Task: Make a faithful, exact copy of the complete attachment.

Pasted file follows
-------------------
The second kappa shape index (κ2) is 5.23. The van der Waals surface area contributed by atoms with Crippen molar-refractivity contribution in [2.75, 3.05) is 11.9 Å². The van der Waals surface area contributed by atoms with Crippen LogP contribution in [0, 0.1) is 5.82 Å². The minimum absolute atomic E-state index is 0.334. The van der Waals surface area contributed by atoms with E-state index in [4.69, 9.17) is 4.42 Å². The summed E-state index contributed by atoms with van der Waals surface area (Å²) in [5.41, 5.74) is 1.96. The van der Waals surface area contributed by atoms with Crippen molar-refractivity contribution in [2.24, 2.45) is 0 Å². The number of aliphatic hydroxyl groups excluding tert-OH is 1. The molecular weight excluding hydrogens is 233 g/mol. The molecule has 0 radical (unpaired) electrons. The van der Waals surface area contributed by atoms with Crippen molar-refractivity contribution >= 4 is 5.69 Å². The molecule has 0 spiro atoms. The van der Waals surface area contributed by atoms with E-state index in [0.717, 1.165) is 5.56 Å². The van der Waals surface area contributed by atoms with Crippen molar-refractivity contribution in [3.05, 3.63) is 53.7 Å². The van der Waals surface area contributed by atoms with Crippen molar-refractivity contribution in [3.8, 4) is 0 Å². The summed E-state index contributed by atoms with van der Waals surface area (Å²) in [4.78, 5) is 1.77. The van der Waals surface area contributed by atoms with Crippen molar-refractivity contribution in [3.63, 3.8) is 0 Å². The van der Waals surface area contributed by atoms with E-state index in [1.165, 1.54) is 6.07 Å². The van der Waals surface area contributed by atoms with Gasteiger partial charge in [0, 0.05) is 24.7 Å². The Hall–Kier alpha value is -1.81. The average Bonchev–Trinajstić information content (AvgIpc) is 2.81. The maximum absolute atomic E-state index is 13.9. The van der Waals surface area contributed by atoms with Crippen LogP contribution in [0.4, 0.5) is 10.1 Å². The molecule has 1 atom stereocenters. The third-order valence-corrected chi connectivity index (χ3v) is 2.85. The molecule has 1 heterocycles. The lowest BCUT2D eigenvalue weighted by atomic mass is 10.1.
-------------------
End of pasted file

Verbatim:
The second kappa shape index (κ2) is 5.23. The van der Waals surface area contributed by atoms with Crippen molar-refractivity contribution in [2.75, 3.05) is 11.9 Å². The van der Waals surface area contributed by atoms with Crippen LogP contribution in [0, 0.1) is 5.82 Å². The minimum absolute atomic E-state index is 0.334. The van der Waals surface area contributed by atoms with E-state index in [4.69, 9.17) is 4.42 Å². The summed E-state index contributed by atoms with van der Waals surface area (Å²) in [5.41, 5.74) is 1.96. The van der Waals surface area contributed by atoms with Crippen molar-refractivity contribution in [2.24, 2.45) is 0 Å². The number of aliphatic hydroxyl groups excluding tert-OH is 1. The molecular weight excluding hydrogens is 233 g/mol. The molecule has 0 radical (unpaired) electrons. The van der Waals surface area contributed by atoms with Crippen molar-refractivity contribution >= 4 is 5.69 Å². The molecule has 0 spiro atoms. The van der Waals surface area contributed by atoms with E-state index in [0.717, 1.165) is 5.56 Å². The van der Waals surface area contributed by atoms with Crippen molar-refractivity contribution in [3.05, 3.63) is 53.7 Å². The van der Waals surface area contributed by atoms with Crippen molar-refractivity contribution in [3.8, 4) is 0 Å². The summed E-state index contributed by atoms with van der Waals surface area (Å²) in [4.78, 5) is 1.77. The van der Waals surface area contributed by atoms with Crippen molar-refractivity contribution in [3.63, 3.8) is 0 Å². The van der Waals surface area contributed by atoms with E-state index in [1.165, 1.54) is 6.07 Å². The van der Waals surface area contributed by atoms with Gasteiger partial charge in [0, 0.05) is 24.7 Å². The Hall–Kier alpha value is -1.81. The average Bonchev–Trinajstić information content (AvgIpc) is 2.81. The maximum absolute atomic E-state index is 13.9. The van der Waals surface area contributed by atoms with Crippen LogP contribution in [0.4, 0.5) is 10.1 Å². The molecule has 1 atom stereocenters. The third-order valence-corrected chi connectivity index (χ3v) is 2.85. The molecule has 1 heterocycles. The lowest BCUT2D eigenvalue weighted by atomic mass is 10.1.